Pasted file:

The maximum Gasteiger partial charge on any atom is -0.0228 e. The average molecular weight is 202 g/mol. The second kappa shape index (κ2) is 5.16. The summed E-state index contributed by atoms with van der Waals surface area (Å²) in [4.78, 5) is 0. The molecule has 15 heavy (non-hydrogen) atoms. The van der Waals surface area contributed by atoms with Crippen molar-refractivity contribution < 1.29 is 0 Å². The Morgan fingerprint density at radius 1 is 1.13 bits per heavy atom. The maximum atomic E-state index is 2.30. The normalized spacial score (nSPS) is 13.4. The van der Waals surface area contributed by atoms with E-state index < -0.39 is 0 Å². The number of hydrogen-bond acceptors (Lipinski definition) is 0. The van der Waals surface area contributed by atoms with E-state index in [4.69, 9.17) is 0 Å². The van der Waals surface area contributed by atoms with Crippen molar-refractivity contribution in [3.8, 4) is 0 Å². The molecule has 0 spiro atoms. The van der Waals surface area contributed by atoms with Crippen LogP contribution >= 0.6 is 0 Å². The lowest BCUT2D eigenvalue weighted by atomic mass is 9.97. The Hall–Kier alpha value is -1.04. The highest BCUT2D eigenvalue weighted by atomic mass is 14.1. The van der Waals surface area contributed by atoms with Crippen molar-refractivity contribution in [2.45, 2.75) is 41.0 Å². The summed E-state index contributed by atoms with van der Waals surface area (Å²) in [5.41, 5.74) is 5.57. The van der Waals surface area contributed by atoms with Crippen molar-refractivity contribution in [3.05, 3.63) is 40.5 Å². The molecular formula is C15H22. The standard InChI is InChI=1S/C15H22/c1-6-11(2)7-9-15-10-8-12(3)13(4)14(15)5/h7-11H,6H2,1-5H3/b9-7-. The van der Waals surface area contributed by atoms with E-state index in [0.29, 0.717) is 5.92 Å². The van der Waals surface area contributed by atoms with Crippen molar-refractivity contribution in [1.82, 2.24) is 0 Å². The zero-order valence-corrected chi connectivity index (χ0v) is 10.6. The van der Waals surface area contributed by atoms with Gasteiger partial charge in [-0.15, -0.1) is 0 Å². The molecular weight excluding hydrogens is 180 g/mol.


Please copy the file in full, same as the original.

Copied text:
The maximum Gasteiger partial charge on any atom is -0.0228 e. The average molecular weight is 202 g/mol. The second kappa shape index (κ2) is 5.16. The summed E-state index contributed by atoms with van der Waals surface area (Å²) in [4.78, 5) is 0. The molecule has 15 heavy (non-hydrogen) atoms. The van der Waals surface area contributed by atoms with Crippen molar-refractivity contribution < 1.29 is 0 Å². The Morgan fingerprint density at radius 1 is 1.13 bits per heavy atom. The maximum atomic E-state index is 2.30. The normalized spacial score (nSPS) is 13.4. The van der Waals surface area contributed by atoms with E-state index < -0.39 is 0 Å². The number of hydrogen-bond acceptors (Lipinski definition) is 0. The van der Waals surface area contributed by atoms with E-state index in [4.69, 9.17) is 0 Å². The van der Waals surface area contributed by atoms with Crippen molar-refractivity contribution in [3.8, 4) is 0 Å². The molecule has 0 spiro atoms. The van der Waals surface area contributed by atoms with Crippen LogP contribution >= 0.6 is 0 Å². The lowest BCUT2D eigenvalue weighted by atomic mass is 9.97. The Hall–Kier alpha value is -1.04. The highest BCUT2D eigenvalue weighted by atomic mass is 14.1. The van der Waals surface area contributed by atoms with Crippen molar-refractivity contribution in [2.45, 2.75) is 41.0 Å². The summed E-state index contributed by atoms with van der Waals surface area (Å²) in [5.41, 5.74) is 5.57. The van der Waals surface area contributed by atoms with Crippen molar-refractivity contribution in [3.05, 3.63) is 40.5 Å². The molecular formula is C15H22. The standard InChI is InChI=1S/C15H22/c1-6-11(2)7-9-15-10-8-12(3)13(4)14(15)5/h7-11H,6H2,1-5H3/b9-7-. The van der Waals surface area contributed by atoms with E-state index in [0.29, 0.717) is 5.92 Å². The van der Waals surface area contributed by atoms with Crippen molar-refractivity contribution in [1.82, 2.24) is 0 Å². The zero-order valence-corrected chi connectivity index (χ0v) is 10.6. The van der Waals surface area contributed by atoms with Gasteiger partial charge in [-0.15, -0.1) is 0 Å². The molecular weight excluding hydrogens is 180 g/mol.